It was supposed to be a relaxing vacation but an accident soon finds Sara thrown into a world she never knew existed. Consumed by an intense, undeniable attraction for her rescuer, she is swept up in a whirlwind romance.
Jace has isolated himself from his pack and has left behind Caleb, his friend and lover. He is shocked to find the woman he rescued from the snow is his mate. She is human and his kind has never mated with humans before. The desire to claim her as his own is strong, but when she begins dreaming of Caleb, Jace realizes that she may be meant for both of them.
When a rival pack of lycans kidnap Sara, Jace and Caleb must discover why they’ve taken her and are save their mate.
The beginning of Lycan’s Mate is something I’ve read many times before. Girl walks in on her boyfriend in bed with someone else and decides to take time for herself in a remote cabin only from an accident to happen along the way. This was a fairly quick read with some typical Lycan themes and a little bit of a difference in the Lycan lore to be intriguing. The big question throughout the story is, What is Sara?” It was sort of answered but not really. There were plot lines that were dropped and questions that were never answered, such as to why the Yellow-Claw pack kept attacking and what was done about it. I kept expecting something to come from these issues. Where the question about Sara received an unsatisfying one sentence answer in the Epilogue, the conflict around the Yellow-Claw got nothing. Jace left the pack because he was just as alpha as his twin, Ryan, and Jace worried that he would attack his brother because it was in the Lycan’s nature. But when he’s force back into the pack, this conflict isn’t shown. The issue was given a sentence or two here and there about Jace pushing down his wolf and going about his business with his brother as if it was something easy and not the hard conflict we were led to believe in the beginning. There was also a consistency issue because humans aren’t allowed to know or to mate with Lycans but Ryan revealed that it wasn’t always the case at the beginning of the story. Then the rest of the book happened to prove otherwise.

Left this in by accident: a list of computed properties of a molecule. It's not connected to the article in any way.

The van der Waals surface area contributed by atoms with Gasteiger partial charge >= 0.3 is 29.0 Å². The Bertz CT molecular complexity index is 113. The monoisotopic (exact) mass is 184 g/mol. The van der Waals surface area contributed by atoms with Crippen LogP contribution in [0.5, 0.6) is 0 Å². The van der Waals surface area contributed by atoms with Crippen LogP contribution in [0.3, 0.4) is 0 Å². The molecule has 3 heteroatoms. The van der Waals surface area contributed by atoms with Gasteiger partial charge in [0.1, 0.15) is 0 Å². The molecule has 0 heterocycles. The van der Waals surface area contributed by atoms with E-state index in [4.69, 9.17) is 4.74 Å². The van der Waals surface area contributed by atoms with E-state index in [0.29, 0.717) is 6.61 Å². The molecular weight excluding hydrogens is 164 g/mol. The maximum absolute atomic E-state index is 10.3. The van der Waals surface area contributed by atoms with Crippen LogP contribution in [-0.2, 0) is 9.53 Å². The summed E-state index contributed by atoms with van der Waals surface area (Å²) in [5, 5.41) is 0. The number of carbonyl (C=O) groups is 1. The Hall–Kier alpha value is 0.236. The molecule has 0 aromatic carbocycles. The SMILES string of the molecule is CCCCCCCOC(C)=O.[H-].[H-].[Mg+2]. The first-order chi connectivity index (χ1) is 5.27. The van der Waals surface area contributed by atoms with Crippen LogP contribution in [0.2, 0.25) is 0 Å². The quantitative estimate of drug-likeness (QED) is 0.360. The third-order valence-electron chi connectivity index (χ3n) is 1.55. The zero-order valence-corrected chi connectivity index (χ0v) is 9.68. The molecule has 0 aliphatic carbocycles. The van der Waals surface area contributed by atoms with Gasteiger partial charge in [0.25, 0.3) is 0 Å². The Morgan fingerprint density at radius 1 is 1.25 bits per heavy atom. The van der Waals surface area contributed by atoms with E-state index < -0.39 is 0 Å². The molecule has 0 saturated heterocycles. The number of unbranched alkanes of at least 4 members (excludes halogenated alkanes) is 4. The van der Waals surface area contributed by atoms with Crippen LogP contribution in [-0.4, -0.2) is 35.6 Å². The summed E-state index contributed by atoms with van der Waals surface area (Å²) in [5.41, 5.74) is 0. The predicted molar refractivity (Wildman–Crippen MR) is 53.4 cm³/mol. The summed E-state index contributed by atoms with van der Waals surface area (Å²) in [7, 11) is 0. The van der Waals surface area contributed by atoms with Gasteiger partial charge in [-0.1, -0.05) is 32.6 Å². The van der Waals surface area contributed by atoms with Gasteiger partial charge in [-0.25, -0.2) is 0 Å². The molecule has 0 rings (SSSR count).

The sex was steamy but the plot was weak with so many holes, and I didn’t feel any connection between the three MCs. In fact, once Sara asked to be blood bonded to Caleb and Jace, she was miserable and unhappy for the rest of the book. The plot jumped from one relationship conflict to the next without allowing me to see how they resolved the issue. Jace or Caleb blamed themselves when Sara was just as culpable as they were. Without being shown an emotional connection between the three (outside of sex) it felt as if the relationship was doomed to fail, especially with how unhappy Sara seemed all the time.
All in all, this was an okay read but the open-ended issues and the lack of an emotional connection between the three detracted from the story and my enjoyment.